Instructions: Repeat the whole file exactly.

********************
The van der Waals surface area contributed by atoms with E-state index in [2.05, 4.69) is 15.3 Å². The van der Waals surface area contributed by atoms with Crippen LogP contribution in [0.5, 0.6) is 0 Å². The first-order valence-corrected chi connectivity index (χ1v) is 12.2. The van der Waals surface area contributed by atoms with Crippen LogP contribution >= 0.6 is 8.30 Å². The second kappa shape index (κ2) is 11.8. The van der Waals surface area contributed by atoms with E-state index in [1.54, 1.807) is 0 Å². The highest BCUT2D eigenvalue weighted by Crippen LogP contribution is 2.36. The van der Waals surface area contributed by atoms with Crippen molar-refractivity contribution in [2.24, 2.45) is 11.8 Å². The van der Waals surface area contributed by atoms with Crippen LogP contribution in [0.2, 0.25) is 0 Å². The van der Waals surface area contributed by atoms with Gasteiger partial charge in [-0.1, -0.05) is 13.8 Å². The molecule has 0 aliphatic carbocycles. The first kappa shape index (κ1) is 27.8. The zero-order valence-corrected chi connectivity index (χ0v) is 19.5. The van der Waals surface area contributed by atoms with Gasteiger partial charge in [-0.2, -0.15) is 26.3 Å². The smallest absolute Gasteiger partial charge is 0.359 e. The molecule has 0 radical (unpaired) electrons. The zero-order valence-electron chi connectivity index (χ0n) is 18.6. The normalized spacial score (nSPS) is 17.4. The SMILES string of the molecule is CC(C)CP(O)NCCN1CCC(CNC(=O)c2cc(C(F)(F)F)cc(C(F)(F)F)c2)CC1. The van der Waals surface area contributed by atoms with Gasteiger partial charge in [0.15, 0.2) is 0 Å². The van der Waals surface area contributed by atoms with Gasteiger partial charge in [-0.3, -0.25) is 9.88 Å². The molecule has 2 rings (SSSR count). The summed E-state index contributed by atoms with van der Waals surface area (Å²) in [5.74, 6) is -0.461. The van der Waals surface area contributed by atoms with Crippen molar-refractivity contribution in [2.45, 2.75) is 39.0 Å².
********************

The van der Waals surface area contributed by atoms with E-state index in [2.05, 4.69) is 15.3 Å². The van der Waals surface area contributed by atoms with Crippen LogP contribution in [0.5, 0.6) is 0 Å². The first-order valence-corrected chi connectivity index (χ1v) is 12.2. The van der Waals surface area contributed by atoms with Crippen LogP contribution >= 0.6 is 8.30 Å². The second kappa shape index (κ2) is 11.8. The van der Waals surface area contributed by atoms with E-state index in [1.54, 1.807) is 0 Å². The highest BCUT2D eigenvalue weighted by Crippen LogP contribution is 2.36. The van der Waals surface area contributed by atoms with Crippen molar-refractivity contribution in [2.24, 2.45) is 11.8 Å². The van der Waals surface area contributed by atoms with Crippen LogP contribution in [0.2, 0.25) is 0 Å². The van der Waals surface area contributed by atoms with Gasteiger partial charge in [-0.1, -0.05) is 13.8 Å². The molecule has 0 aliphatic carbocycles. The first kappa shape index (κ1) is 27.8. The zero-order valence-corrected chi connectivity index (χ0v) is 19.5. The van der Waals surface area contributed by atoms with Gasteiger partial charge in [-0.2, -0.15) is 26.3 Å². The smallest absolute Gasteiger partial charge is 0.359 e. The molecule has 0 radical (unpaired) electrons. The zero-order valence-electron chi connectivity index (χ0n) is 18.6. The normalized spacial score (nSPS) is 17.4. The SMILES string of the molecule is CC(C)CP(O)NCCN1CCC(CNC(=O)c2cc(C(F)(F)F)cc(C(F)(F)F)c2)CC1. The van der Waals surface area contributed by atoms with Gasteiger partial charge in [0.15, 0.2) is 0 Å². The van der Waals surface area contributed by atoms with Gasteiger partial charge in [-0.3, -0.25) is 9.88 Å². The molecule has 2 rings (SSSR count). The summed E-state index contributed by atoms with van der Waals surface area (Å²) in [5.74, 6) is -0.461. The van der Waals surface area contributed by atoms with Crippen molar-refractivity contribution in [2.45, 2.75) is 39.0 Å².